Teaching ensures that all pupils from Reception right through to Year 6 make good progress to attain above to well above average standards, depending on their starting point when they enter the school. Good questioning, matching tasks well to pupils' needs and the effective use of information and communication technology (ICT) exemplify the good teaching. Some lessons positively sparkle with exciting learning. Children in the Reception class, for example, were totally enthralled learning about the festival of Diwali and the story of Rama and Sita, and took part in a wide range of stimulating, carefully planned activities. From the youngest age children are taught successfully to be independent and this helps them in their learning. Teachers' marking of work is helpful to pupils and tells them how they can improve. Pupils explain that when they have a difficulty in lessons 'our teacher will give us an objective, a clear direction to aim for and that helps us'. The school diligently ensures that all pupils, including the most vulnerable and those with learning difficulties and/or disabilities, are fully included in all it provides.
Leadership and management are good. The excellent headteacher, effectively supported by a dynamic deputy headteacher, has created a clear vision which is shared by all. There is a real common sense of purpose among all who lead or manage the school to constantly review, evaluate and improve all aspects of its work. The leadership team has introduced an impressive system to track pupils' progress. They are using this data effectively to check the improvements made in children's writing, but this is not done with the same rigour to monitor progress in reading, mathematics and science. The school is very open to change and eager to enhance its practice by developing strong partnerships with others. Recent developments to support pupils with learning difficulties and/or disabilities mean that teachers and effective support staff are continually improving the progress made by these pupils. This work is not yet fully embedded and the leadership team recognises the importance of monitoring the development to ensure its continued success. Provision, standards and leadership in the Foundation Stage are good and work is well underway to further improve the already good outdoor learning area. Governors make a very good contribution to the management of the school. They are very supportive of its work, but knowledgeably challenge the senior leaders so that they ensure good value for money. Governors use their expertise well; this is best demonstrated by the support offered as the school has moved forwards in leaps and bounds developing the provision for ICT since the time of the last inspection. This demonstrates that the school has a excellent capacity to further improve.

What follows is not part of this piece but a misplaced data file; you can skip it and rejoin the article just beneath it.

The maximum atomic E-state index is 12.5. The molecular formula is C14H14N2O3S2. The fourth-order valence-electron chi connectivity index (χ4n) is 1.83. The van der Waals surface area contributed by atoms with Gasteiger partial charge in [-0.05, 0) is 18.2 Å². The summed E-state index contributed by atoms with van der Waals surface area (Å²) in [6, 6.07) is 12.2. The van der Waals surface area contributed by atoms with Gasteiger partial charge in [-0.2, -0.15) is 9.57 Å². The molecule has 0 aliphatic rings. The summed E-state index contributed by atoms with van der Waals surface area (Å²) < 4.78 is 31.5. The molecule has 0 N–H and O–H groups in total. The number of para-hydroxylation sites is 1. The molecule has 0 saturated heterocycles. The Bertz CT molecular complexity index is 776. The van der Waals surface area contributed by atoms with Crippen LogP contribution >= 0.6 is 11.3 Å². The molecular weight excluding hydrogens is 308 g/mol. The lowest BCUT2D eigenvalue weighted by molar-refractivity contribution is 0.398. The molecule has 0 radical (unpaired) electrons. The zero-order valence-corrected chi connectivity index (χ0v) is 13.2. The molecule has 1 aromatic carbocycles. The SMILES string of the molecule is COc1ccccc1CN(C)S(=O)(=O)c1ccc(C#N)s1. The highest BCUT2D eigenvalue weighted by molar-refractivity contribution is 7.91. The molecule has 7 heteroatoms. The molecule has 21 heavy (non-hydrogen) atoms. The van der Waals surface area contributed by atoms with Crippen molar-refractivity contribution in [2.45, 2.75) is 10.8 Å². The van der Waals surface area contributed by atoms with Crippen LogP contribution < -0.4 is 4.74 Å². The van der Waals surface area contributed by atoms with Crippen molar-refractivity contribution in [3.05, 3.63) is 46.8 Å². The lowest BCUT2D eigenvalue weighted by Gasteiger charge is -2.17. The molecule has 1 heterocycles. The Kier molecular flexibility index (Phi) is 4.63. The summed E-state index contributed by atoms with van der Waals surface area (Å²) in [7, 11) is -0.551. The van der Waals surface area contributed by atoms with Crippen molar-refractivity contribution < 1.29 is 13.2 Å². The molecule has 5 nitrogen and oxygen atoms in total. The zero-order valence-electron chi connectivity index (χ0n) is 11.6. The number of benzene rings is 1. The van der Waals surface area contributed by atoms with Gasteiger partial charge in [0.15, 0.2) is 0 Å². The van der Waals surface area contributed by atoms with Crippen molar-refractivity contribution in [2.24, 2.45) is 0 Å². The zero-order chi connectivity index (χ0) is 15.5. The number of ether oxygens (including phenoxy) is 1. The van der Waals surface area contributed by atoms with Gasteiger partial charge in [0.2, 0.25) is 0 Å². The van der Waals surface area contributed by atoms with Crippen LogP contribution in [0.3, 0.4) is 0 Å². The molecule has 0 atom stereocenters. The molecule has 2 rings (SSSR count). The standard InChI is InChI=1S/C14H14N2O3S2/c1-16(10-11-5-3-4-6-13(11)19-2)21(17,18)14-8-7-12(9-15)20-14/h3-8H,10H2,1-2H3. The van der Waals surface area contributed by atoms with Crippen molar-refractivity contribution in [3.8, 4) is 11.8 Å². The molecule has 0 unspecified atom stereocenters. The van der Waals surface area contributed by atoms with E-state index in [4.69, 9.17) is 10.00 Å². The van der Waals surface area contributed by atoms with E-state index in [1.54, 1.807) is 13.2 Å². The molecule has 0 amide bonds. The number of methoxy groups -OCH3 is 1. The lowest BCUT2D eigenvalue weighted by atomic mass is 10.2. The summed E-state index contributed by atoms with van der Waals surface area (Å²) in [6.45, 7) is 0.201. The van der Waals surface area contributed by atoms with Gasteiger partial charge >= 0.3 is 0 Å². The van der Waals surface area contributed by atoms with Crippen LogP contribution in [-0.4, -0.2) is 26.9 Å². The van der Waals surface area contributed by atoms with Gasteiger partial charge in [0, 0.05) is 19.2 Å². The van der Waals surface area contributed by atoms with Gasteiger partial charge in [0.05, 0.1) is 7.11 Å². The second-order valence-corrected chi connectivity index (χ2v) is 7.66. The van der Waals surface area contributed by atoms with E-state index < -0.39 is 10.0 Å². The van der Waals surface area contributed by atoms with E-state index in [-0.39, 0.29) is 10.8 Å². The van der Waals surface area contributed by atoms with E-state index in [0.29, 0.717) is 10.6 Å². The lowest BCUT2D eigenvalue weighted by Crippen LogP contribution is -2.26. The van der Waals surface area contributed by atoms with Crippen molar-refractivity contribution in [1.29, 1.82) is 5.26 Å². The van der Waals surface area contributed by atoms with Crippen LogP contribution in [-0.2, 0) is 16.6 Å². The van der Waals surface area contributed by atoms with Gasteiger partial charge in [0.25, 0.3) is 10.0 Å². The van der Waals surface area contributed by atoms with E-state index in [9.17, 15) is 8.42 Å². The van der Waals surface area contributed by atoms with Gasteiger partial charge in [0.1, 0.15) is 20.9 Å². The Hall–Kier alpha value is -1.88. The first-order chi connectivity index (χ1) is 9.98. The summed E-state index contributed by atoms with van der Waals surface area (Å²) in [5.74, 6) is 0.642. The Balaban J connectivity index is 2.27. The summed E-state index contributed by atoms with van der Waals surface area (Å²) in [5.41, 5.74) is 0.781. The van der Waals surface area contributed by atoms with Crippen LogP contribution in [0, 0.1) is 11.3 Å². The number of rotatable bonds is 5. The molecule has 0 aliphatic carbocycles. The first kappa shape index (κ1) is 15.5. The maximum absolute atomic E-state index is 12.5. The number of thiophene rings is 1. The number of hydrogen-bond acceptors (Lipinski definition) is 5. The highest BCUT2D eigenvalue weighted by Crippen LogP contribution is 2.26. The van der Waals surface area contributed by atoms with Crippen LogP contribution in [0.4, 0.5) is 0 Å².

What the school should do to improve further
- Use the information from the tracking system to monitor pupils' progress more rigorously in reading, mathematics and science to raise standards further.
Achievement and standards
Achievement and standards are good. Children enter the school with above average standards for their age and make good progress through the Foundation Stage. In Years 1 to 6 pupils make good progress in relation to their starting point building effectively on their previous learning as they move through school. At the end of Year 2 pupils' progress in writing is significantly better than expected due to the school's recent focus on this aspect. The 2005 test results demonstrated that by the end of Year 6 pupils reached significantly above average standards in English and science and above average in mathematics. This illustrated the good progress pupils make during their time at the school. The number of pupils attaining the higher levels expected of them in English and science at Key Stage 2 was significantly above average, and above average in mathematics. Analysis of the 2006 test results indicates that standards have been maintained in English and science and improved further in mathematics. Progress remains good. Those pupils with learning difficulties and/or disabilities now make equally good progress as others, in relation to their individual starting points.
Personal development and well-being